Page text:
Essentially, body image is how you feel about yourself and your appearance. This includes how you see yourself when you look in the mirror, how you picture yourself in your mind, how you think other people view you and how you feel about your body.
Everyone's relationship with their body and their body image is unique! Below are some common feelings, emotions, and behaviors of people with both negative and positive body image. You may identify with some items on both lists, and that is okay! Body positivity is a journey and working towards it is a different process for everyone.
Having negative body image can mean:
- Having a distorted perception of your shape means you might perceive parts of your body unlike they really are. For example, you might perceive yourself as being much larger or smaller than you actually are which can lead to negative emotions.
- You might be convinced that only other people are attractive and that your body size or shape is a sign of personal failure.
- You might spend a lot of time focusing on other people's bodies and become frustrated.
- You might feel ashamed, self-conscious, and anxious about your body. For example, you might not wear clothes you like or do physical activities you enjoy because you are worried about how you will look.
- You feel uncomfortable and awkward in your body.
- You might make self-deprecating comments to family and friends about your body on a regular basis.
- You might spend a lot of time each day thinking about how you look in a way that distracts you from other things or makes it hard for you to feel joy.
Having a positive body image can mean:
- Having a clear, true perception of your shape; you see the various parts of your body as they really are and can identify and are okay with your feelings about them.
- You celebrate and appreciate your body for all it does and you understand that a person's physical appearance does not determine or reflect their character or value as a person.
- You feel proud and accepting of your unique body and refuse to spend an unreasonable amount of time worrying about food, weight, calories, or other body altering/perfecting techniques.
- If you exercise or follow a particular diet, it is because it makes you feel good and is not solely to lose weight or change your body.
- Although each day is different, you generally feel comfortable and confident in your body.
10 Steps to Positive Body Image
- Practice body acceptance, and love will follow.
- Appreciate your body for all it can do.
- Wear clothes that feel comfortable on your body and make you feel good! Donate clothing that doesn't fit, keeping it in your closet can be trigger.
- Stop weighing yourself frequently. If scales make you feel bad, get rid of them!
- Learn to accept compliments from others / give compliments that are not focused on appearance.
- Know that it is okay to feel insecure, body positivity is an ongoing process.
- Stop comparing yourself to others or your past self.
- Surround yourself with positivity, check fat-shaming when you see/hear it. Don't tolerate body negativity from others.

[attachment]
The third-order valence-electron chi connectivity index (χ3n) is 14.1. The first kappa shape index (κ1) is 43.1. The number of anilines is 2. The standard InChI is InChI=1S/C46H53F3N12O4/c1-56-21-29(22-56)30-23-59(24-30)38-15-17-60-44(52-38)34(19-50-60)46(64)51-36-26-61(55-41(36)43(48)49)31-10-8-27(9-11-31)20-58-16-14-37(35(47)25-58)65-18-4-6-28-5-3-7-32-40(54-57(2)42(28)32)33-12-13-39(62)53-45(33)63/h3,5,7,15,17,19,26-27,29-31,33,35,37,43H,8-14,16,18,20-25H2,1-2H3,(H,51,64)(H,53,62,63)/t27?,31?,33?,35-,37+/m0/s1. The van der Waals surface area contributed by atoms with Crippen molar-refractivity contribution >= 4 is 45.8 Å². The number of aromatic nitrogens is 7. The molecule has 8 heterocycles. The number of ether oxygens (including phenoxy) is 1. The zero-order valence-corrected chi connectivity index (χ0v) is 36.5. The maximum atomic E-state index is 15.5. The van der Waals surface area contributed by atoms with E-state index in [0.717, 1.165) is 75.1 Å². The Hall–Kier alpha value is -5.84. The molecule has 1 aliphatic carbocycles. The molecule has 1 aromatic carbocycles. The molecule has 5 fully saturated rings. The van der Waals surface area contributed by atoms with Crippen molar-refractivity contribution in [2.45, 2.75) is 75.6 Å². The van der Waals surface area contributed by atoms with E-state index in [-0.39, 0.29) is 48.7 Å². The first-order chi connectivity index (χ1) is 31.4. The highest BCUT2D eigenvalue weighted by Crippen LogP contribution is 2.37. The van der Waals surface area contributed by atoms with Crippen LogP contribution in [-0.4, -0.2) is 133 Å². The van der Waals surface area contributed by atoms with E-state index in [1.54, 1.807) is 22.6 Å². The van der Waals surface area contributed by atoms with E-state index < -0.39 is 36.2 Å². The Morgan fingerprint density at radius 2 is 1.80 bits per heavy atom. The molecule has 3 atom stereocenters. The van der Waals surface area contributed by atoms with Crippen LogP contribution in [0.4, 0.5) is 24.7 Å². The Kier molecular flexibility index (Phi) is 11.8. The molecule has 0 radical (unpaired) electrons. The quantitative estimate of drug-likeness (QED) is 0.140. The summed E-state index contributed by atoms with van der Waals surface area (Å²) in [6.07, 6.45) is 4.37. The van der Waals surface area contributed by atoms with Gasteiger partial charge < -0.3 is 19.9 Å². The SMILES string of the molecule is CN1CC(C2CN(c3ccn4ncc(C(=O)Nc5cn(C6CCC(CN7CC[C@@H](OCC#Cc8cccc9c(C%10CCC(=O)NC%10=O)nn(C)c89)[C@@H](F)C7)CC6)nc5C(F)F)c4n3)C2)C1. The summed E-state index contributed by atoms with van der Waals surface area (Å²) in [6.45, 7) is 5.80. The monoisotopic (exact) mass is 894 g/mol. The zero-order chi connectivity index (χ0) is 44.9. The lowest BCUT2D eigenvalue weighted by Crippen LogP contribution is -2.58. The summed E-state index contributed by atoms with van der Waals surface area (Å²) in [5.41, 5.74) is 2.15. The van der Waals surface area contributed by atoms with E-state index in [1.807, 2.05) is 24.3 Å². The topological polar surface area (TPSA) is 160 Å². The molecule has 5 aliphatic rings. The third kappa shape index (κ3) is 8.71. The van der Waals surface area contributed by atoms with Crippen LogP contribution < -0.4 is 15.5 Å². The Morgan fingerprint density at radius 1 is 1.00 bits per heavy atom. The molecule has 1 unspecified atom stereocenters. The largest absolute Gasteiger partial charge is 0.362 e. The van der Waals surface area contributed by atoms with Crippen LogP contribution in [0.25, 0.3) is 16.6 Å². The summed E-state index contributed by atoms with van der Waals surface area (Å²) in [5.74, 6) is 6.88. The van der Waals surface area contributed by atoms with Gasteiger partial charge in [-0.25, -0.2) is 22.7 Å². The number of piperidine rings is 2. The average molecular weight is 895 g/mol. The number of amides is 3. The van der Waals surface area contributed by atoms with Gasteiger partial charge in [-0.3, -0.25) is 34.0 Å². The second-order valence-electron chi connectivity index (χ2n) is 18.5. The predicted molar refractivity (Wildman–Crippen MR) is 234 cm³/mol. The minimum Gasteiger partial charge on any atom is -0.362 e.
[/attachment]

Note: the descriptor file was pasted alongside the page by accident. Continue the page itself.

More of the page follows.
- Don't tell that friend to un-tag you, striving for a perfect online presence isn't going to actually make you perfect.
- Know that happiness is a present state, you deserve to have it now.
Eating disorders are characterized by certain emotions, attitudes and behaviors surrounding food and weight. People who have disordered eating or compulsive exercising habits have a wide range of experiences. People who have these experiences often do not seek help because they don't think their experience is "serious" enough because eating disorders are typically associated with more extreme emotions, attitudes, and behaviors. If you or a friend are experiencing any of the emotions, attitudes, or behaviors listed below, we encourage you to consider seeking help from the recourses below.
Signs of Disordered Eating
- Obsessive or serious calorie counting (either mentally, through apps, or on paper).
- Setting strict calorie limits and feeling upset or helpless if they are exceeded.
- Compulsive exercising (feeling the need to go to the gym or workout everyday or multiple times a day in order to work off what was eaten).
- Patterns of purposefully skipping meals.
- Feeling very guilty after eating more than one wanted and purging or contemplating purging (exercise, laxatives, vomiting) because of those negative feelings.
- Feeling an overwhelming sense of joy or control when calorie or weight goals are met and consistently setting the bar higher once they are.
- Thinking about calories, food, weight, or one's body so much that it impacts daily life.
- Cutting out entire food groups or severely restricting the types of food eaten to the point where one is able to get the calories they need everyday.
- Being obsessive about eating clean, healthy, or "right" to the point where one is not able to meet their calorie needs.
- Compulsively weighing one's self and fixating on weight in numbers instead of how one feels.
- Insistently talking about food or weight and being unwilling to take any sort of compliment or accept anything less than perfection.
If you or a friend are experiencing disordered eating you might notice symptoms including but not limited to being tired, hungry, dizzy, weak, missing periods or not menstruating at all, dehydration, brittle nails and hair, anxiety, weight gain or loss, or feeling cold. These symptoms can occur whether or not you believe your eating or exercise habits are extreme. It is important to acknowledge your experience and seek help if you need it.
Eating disorders include orthorexia, anorexia, bulimia, binge eating, muscle dysmorphia, eating disorder not otherwise specified (EDNOS) and others. Eating disorders can have serious life-threatening consequences but recovery is possible. If you suspect you or a friend has an eating disorder, there are resources available here.